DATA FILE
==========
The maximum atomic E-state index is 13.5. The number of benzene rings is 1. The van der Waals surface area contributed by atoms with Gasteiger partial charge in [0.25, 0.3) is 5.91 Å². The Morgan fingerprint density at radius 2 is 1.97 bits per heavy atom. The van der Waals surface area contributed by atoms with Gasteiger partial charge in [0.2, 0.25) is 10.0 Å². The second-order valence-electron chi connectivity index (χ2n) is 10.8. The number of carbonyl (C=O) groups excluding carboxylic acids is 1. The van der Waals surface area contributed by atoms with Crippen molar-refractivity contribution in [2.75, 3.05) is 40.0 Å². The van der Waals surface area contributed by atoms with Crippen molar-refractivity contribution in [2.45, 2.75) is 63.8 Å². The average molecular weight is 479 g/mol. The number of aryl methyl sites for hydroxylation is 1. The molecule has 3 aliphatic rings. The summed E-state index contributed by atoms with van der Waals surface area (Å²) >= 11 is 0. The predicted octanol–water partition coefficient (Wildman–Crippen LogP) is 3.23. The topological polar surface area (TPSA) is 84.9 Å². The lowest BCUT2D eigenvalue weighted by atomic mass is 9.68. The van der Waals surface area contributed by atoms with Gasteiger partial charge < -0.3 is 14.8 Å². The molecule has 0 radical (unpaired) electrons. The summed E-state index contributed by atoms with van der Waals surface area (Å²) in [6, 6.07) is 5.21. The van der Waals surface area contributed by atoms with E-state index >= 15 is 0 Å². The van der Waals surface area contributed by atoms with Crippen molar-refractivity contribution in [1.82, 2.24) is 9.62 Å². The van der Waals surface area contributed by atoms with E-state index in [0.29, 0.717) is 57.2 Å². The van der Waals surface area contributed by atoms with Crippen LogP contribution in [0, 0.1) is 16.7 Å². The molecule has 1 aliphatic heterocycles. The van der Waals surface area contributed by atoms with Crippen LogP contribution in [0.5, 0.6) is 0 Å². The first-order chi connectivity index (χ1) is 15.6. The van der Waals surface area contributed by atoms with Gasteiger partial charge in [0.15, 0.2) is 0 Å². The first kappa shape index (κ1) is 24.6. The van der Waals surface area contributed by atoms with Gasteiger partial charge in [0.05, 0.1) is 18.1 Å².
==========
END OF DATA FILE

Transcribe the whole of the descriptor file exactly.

The maximum atomic E-state index is 13.5. The number of benzene rings is 1. The van der Waals surface area contributed by atoms with Gasteiger partial charge in [0.25, 0.3) is 5.91 Å². The Morgan fingerprint density at radius 2 is 1.97 bits per heavy atom. The van der Waals surface area contributed by atoms with Gasteiger partial charge in [0.2, 0.25) is 10.0 Å². The second-order valence-electron chi connectivity index (χ2n) is 10.8. The number of carbonyl (C=O) groups excluding carboxylic acids is 1. The van der Waals surface area contributed by atoms with Crippen molar-refractivity contribution in [2.75, 3.05) is 40.0 Å². The van der Waals surface area contributed by atoms with Crippen molar-refractivity contribution in [2.45, 2.75) is 63.8 Å². The average molecular weight is 479 g/mol. The number of aryl methyl sites for hydroxylation is 1. The molecule has 3 aliphatic rings. The summed E-state index contributed by atoms with van der Waals surface area (Å²) >= 11 is 0. The predicted octanol–water partition coefficient (Wildman–Crippen LogP) is 3.23. The topological polar surface area (TPSA) is 84.9 Å². The lowest BCUT2D eigenvalue weighted by atomic mass is 9.68. The van der Waals surface area contributed by atoms with Gasteiger partial charge < -0.3 is 14.8 Å². The molecule has 0 radical (unpaired) electrons. The summed E-state index contributed by atoms with van der Waals surface area (Å²) in [6, 6.07) is 5.21. The van der Waals surface area contributed by atoms with E-state index >= 15 is 0 Å². The van der Waals surface area contributed by atoms with Crippen molar-refractivity contribution in [1.82, 2.24) is 9.62 Å². The van der Waals surface area contributed by atoms with E-state index in [0.29, 0.717) is 57.2 Å². The van der Waals surface area contributed by atoms with Crippen LogP contribution in [0, 0.1) is 16.7 Å². The molecule has 1 aliphatic heterocycles. The van der Waals surface area contributed by atoms with Crippen LogP contribution in [0.5, 0.6) is 0 Å². The first-order chi connectivity index (χ1) is 15.6. The van der Waals surface area contributed by atoms with Gasteiger partial charge in [0.15, 0.2) is 0 Å². The first kappa shape index (κ1) is 24.6. The van der Waals surface area contributed by atoms with Gasteiger partial charge in [0.05, 0.1) is 18.1 Å².